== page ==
There are a lot of ways to calculate how much money you need to save to retire. Once you reach retirement, though, a lot can influence how long that money lasts, including the year you retire.
Photo by Pug50.
As personal finance site One Cent At a Time explains, when you retire can have a huge impact on how long your savings last. Even if you retire with the same amount of money and withdraw it at the same rate as someone else, if you start in different years, one of you could end up with a lot more money at the end.
The reason for this is what's known as the "sequence of return risk". Say three portfolios average 10 per cent every year. There will still be ups and downs each year. If person A starts retirement on an up year and withdraws very little money, they will have more in their account that can go up in the next year. However, if person B starts retirement in a down year and starts withdrawing money, they're going to handicap their ability to draw on market returns over successive years.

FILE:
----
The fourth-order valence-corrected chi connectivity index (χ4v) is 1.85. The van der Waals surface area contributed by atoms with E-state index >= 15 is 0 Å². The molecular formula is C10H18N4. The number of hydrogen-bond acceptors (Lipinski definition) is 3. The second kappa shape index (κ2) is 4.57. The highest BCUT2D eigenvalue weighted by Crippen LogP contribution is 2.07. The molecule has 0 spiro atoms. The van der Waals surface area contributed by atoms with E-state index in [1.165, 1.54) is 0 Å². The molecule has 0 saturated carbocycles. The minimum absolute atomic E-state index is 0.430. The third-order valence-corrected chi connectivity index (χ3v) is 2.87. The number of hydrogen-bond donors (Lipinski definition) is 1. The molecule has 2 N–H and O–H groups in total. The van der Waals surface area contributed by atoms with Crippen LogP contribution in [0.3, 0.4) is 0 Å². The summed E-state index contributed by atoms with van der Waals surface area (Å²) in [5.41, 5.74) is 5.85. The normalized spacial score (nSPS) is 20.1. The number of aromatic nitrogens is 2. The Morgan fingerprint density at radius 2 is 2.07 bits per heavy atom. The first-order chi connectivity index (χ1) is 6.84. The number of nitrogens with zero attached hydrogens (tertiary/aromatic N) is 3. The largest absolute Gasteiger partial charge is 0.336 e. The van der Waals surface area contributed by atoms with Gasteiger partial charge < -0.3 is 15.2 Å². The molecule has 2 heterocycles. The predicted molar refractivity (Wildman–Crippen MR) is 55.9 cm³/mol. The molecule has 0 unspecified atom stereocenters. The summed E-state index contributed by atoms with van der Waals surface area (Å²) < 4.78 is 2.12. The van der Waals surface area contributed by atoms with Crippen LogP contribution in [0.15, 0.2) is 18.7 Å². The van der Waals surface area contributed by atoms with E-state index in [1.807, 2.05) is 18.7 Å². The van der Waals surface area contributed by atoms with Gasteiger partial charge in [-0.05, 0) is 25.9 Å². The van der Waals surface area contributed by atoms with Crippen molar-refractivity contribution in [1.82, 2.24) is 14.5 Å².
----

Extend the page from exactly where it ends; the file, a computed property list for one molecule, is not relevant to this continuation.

The first 10 to 15 years of your retirement are highly susceptible to this risk, as it can drastically affect how much money you have earning returns in your account. You can check out the source link for a lot more data on this. The best way to combat this, the site concludes, is to stick with a four per cent withdrawal rate every year. As long as you stick with that, you should have a better than average shot of keeping your returns high throughout retirement. However, the state of the economy when you retire will always be an unpredictable variable, so it's best to keep that in mind.
What is Sequence of Returns Risk and How to Manage It [One Cent At a Time]